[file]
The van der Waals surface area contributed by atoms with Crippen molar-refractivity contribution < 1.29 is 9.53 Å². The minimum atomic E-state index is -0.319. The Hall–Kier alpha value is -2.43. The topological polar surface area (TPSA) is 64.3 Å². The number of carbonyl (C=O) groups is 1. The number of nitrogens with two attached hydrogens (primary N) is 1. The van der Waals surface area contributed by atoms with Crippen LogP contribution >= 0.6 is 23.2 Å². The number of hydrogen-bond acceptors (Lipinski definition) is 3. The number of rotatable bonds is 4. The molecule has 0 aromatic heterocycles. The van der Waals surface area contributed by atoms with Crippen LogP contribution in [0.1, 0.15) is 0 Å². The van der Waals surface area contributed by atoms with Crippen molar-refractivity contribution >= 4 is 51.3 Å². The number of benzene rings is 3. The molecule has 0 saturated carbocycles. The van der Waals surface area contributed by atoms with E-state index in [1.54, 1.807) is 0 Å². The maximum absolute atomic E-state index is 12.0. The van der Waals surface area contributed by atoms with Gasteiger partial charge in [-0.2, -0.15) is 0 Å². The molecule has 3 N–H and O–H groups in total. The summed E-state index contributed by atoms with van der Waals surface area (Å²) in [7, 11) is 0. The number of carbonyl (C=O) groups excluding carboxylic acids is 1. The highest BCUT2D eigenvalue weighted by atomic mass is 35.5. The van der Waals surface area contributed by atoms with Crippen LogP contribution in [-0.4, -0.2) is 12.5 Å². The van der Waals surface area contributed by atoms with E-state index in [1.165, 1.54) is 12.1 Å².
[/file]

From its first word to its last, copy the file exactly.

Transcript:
The van der Waals surface area contributed by atoms with Crippen molar-refractivity contribution < 1.29 is 9.53 Å². The minimum atomic E-state index is -0.319. The Hall–Kier alpha value is -2.43. The topological polar surface area (TPSA) is 64.3 Å². The number of carbonyl (C=O) groups is 1. The number of nitrogens with two attached hydrogens (primary N) is 1. The van der Waals surface area contributed by atoms with Crippen LogP contribution >= 0.6 is 23.2 Å². The number of hydrogen-bond acceptors (Lipinski definition) is 3. The number of rotatable bonds is 4. The molecule has 0 aromatic heterocycles. The van der Waals surface area contributed by atoms with Crippen LogP contribution in [0.1, 0.15) is 0 Å². The van der Waals surface area contributed by atoms with Crippen molar-refractivity contribution >= 4 is 51.3 Å². The number of benzene rings is 3. The molecule has 0 saturated carbocycles. The van der Waals surface area contributed by atoms with E-state index in [1.54, 1.807) is 0 Å². The maximum absolute atomic E-state index is 12.0. The van der Waals surface area contributed by atoms with Gasteiger partial charge in [-0.2, -0.15) is 0 Å². The molecule has 3 N–H and O–H groups in total. The summed E-state index contributed by atoms with van der Waals surface area (Å²) in [7, 11) is 0. The number of carbonyl (C=O) groups excluding carboxylic acids is 1. The highest BCUT2D eigenvalue weighted by atomic mass is 35.5. The van der Waals surface area contributed by atoms with Crippen LogP contribution in [-0.4, -0.2) is 12.5 Å². The van der Waals surface area contributed by atoms with E-state index in [1.165, 1.54) is 12.1 Å².